Beyond those few setbacks and some personal notes to change more bulbs to CFLs as they burned out, the house was dialed. Transportation, however, was the hurdle I’d avoided as long as possible, in particular the monster in my garage. Five years earlier, Truckasaurus, an Amazon-green Ford Ranger 4WD pickup, carried me every weekend down rugged forest roads to trails and trout streams throughout New Mexico. But since the move to Wisconsin, it had become little more than a gas-guzzling 16.6-mpg city car, an occasional canoe carrier, and a Snocat when Crystal needed to get to work during blizzards. All those day-to-day grocery runs and trips to my small downtown office in Madison added up to a big carboniferous cloud floating above my head. Truckasaurus spewed about 16,600 pounds of carbon per year, more than an average Swedish family produces in the same time. I might as well have been flying a Lear jet down I-94.
The only way to get over the carbon hump and make it to Costa Rica scot-free was to ditch the truck, at least for a little while. So I arranged a two-month trade with my friend Michael in Milwaukee, who was rehabbing a downtown building and needed a pickup. I proposed the deal as an emissions trade: If carbon credits could work between countries and companies, why not individuals? There are already projects proposed–like Personal Carbon Allowances and Tradable Energy Quotas–that promise to do just that, allowing private citizens to buy and sell carbon quotas. Needless to say, the idea is controversial and nothing is official. But what’s a little carbon-trading between friends? I would give him the polluting shortbed and I’d get his black 45-mpg Prius, which over 60 days would save me 1,834 pounds of carbon–putting me within tree-hugging distance of my goal. “So you just want to trade cars. Right?” he asked.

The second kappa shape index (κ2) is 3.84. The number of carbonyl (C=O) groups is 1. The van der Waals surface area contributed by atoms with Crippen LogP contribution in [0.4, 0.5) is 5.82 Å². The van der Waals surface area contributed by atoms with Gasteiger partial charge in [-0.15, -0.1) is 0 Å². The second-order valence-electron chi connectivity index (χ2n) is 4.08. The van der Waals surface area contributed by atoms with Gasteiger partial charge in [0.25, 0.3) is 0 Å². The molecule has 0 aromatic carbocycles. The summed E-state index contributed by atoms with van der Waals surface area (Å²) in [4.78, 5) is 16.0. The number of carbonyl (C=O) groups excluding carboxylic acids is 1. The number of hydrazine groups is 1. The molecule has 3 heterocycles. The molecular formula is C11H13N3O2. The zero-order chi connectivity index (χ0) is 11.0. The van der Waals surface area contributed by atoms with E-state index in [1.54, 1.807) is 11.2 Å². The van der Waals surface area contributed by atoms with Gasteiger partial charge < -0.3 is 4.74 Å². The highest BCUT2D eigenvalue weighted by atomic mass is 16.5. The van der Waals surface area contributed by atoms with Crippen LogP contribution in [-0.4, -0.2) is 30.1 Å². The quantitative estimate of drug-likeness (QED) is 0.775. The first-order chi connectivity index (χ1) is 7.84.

“No, I want to trade emissions, like they do at the Chicago Climate Exchange. I want your CO2. That is, I want you to have mine.”
After the swap, I felt pretty smug piloting Michael’s fuel-sipper on the four-hour drive to visit my parents for Thanksgiving. On the backseat was a copy of the Low Carbon Diet and five CFLs. If I couldn’t limbo under my personal carbon goal, then Gershon suggests that the next best thing is to get out and evangelize–which I understood to be another type of carbon credit. Like my wife, my parents were devoted recyclers and lapsed car campers, but had conveniently ignored An Inconvenient Truth. They’d be open to a few harmless changes as long as nothing screwed up their cable.